OffersBy.Me helps consumers find deals at local businesses

It’s safe to say that if you’re reading this story, at some time, you’ve seen an online advertisement.

In fact, it may have been so compelling that it prompted you to make a purchase at the advertiser’s physical location. Obviously, that’s a win for the business, but it’s not very likely that the business has any idea exactly which customers walked through their doors because of the ad.

OffersBy.Me is helping to change that.

“OffersBy.Me solves the online-to-offline redemption loop for small businesses,” says its founder and CEO Adam Goldberg. “It allows them to market their business on the internet and on mobile phones. Then, when the consumer decides to buy at the physical store, we are able to track the online offer that brought the customer to their business.”

OffersBy.Me helps consumers broadcast their intent to the marketplace by telling the website what they want to do and how much they are willing to spend.

For example, someone can tell the site, “I am offering to spend $50 on Italian food.” OffersBy.Me then sends them offers from local Italian restaurants where they can do just that− the same day.

“Because the consumer tells us what they want, we don’t have to send them random deals in the hopes they’ll like what we have to offer,” Goldberg says, which differentiates OffersBy.Me from daily deal sites like Groupon.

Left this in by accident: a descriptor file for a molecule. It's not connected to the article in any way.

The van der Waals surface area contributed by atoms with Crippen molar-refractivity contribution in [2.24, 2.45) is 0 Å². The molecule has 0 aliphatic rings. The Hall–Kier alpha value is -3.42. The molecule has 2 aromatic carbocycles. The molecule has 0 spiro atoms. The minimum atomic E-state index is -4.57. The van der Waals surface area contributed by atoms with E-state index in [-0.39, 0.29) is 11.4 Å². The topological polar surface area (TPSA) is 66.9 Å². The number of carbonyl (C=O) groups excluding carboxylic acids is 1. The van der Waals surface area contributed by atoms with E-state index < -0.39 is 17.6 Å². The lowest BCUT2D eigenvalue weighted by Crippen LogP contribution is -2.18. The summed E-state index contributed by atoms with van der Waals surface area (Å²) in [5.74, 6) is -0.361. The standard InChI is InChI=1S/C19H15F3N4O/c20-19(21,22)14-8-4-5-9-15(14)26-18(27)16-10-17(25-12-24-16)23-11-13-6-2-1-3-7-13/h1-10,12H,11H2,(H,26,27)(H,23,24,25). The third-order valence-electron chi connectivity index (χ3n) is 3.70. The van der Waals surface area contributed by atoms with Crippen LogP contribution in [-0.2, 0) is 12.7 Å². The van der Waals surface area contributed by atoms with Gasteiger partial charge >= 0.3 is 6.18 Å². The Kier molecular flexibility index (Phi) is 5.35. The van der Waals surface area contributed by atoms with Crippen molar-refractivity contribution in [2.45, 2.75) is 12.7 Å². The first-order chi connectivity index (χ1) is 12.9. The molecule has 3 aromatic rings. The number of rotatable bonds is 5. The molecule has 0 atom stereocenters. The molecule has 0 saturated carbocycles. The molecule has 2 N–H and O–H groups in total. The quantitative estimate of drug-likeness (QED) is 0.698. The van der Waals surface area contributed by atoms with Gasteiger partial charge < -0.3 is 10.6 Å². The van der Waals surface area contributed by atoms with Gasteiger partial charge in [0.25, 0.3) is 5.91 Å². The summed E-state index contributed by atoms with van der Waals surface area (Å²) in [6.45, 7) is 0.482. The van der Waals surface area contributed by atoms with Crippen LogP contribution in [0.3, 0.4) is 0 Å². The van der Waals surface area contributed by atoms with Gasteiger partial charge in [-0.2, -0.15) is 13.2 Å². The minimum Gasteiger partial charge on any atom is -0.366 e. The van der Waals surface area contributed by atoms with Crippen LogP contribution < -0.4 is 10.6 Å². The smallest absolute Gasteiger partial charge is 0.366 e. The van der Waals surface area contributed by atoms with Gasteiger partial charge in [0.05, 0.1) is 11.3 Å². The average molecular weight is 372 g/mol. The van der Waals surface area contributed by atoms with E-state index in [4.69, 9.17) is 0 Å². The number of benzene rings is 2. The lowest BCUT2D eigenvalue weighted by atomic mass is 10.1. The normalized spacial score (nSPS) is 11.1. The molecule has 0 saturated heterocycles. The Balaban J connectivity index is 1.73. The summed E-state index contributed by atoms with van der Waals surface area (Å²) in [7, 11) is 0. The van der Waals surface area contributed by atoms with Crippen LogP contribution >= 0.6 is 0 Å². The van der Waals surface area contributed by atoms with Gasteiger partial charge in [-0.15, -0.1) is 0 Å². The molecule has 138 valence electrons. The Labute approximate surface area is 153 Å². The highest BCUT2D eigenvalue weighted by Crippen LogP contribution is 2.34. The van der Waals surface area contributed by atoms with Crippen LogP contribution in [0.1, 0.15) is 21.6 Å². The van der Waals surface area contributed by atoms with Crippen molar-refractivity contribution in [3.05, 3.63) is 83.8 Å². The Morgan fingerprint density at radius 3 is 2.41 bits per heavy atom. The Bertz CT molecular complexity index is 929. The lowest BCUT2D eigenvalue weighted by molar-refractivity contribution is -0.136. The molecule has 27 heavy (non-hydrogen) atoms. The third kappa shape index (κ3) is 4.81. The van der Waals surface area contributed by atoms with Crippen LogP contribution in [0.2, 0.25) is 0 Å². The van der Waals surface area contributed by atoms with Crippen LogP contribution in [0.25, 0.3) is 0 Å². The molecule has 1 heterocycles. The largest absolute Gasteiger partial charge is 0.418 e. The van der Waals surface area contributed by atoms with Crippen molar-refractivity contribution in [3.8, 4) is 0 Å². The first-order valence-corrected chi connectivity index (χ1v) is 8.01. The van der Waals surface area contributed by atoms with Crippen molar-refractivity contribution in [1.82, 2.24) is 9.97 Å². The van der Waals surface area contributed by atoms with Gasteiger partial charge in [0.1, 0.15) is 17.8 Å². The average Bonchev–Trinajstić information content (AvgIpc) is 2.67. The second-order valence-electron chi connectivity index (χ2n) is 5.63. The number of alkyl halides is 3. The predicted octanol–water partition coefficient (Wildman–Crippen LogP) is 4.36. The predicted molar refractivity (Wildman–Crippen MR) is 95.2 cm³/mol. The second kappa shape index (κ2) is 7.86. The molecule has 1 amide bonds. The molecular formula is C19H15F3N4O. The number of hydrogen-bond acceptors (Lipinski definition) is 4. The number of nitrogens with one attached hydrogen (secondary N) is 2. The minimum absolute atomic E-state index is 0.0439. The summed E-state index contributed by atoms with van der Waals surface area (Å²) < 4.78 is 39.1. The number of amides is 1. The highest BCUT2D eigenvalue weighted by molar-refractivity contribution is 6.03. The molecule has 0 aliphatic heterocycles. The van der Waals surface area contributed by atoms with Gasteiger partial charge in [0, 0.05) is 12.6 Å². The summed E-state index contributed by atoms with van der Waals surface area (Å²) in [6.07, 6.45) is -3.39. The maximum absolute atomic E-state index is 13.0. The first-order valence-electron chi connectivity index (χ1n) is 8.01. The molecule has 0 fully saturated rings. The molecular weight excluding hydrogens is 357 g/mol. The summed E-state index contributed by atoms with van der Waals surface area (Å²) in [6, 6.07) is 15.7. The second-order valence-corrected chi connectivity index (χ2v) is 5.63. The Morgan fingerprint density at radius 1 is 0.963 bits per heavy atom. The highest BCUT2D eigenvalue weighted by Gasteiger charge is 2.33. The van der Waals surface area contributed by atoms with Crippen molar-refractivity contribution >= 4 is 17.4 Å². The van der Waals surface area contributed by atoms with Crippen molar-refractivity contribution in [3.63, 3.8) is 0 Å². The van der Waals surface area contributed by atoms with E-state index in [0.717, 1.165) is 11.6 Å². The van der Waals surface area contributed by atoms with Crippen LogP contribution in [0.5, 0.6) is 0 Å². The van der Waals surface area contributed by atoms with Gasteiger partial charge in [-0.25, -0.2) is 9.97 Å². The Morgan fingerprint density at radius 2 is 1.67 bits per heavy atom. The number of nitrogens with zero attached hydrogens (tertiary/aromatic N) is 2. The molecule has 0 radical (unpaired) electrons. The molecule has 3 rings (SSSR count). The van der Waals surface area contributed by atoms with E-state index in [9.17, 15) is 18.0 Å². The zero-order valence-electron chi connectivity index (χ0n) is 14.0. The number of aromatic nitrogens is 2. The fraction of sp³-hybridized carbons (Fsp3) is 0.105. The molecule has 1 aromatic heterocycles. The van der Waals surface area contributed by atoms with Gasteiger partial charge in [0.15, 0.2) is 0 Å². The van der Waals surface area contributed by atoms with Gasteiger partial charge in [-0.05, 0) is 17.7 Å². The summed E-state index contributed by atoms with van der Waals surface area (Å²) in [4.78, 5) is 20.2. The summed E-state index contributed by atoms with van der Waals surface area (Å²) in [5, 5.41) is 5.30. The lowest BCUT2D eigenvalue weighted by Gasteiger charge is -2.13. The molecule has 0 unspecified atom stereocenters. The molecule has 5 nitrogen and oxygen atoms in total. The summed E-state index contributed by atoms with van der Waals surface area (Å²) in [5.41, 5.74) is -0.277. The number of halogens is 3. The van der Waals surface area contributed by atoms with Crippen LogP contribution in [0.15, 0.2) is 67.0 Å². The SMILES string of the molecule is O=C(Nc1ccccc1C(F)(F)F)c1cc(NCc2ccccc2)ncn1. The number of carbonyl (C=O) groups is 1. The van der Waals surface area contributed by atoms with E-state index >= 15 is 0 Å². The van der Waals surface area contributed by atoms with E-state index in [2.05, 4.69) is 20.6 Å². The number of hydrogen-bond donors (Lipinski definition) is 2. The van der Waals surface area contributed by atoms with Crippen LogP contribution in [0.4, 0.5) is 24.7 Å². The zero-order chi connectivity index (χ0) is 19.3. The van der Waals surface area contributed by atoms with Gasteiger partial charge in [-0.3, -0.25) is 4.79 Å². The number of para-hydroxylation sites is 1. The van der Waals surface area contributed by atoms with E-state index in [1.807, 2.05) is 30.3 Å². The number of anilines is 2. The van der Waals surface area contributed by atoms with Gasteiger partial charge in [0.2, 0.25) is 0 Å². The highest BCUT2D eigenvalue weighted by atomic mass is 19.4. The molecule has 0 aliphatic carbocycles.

“The problem with the daily deal concept is that rarely, if ever, are deals for things the consumer wants,” he says.

The average Groupon customer buys two deals per year, but on average they receive five offers per day and more than 1,800 deals per year, he says.

“If you do the math, the redemption rate is less than .001 percent,” he continues. “That’s proof that they’re not relevant.”

One of the biggest challenges Goldberg has faced while working to get OffersBy.Me off the ground is convincing business owners who were burned by Groupon or Living Social that OffersBy.Me is not the same thing.

Daily deal companies force businesses to discount their product 50 percent and they take 50 percent of the revenue, leaving the business with 25 percent of what they would normally make, he says. Plus, consumers buy the deals from the daily deal company, not the business offering the deal. Then, the business gets their share in three installments over 90 days or more.

OffersBy.Me lets businesses decide what they want to offer and when. For example, a business can offer a 20 percent discount on Mondays to customers willing to spend $75 or more, but only offer the same discount on Fridays (when they’re likely to be busier) to those willing to spend $150.

At the moment, OffersBy.Me does not charge businesses that use it.

“Down the road, our pricing structure will be much more business friendly than the 50 percent the daily deal companies take today,” Goldberg says.

Additionally, consumers do not buy offers from OffersBy.Me; they present the offer to the business using their smart phone.

OffersBy.Me allows a business to stop running an offer.

“This makes sure no business goes will go out of business because they have too many offers,” he says.

There are currently more than 225 businesses in Columbus making offers on OffersBy.Me.

To learn more about OffersBy.Me, visit OffersBy.Me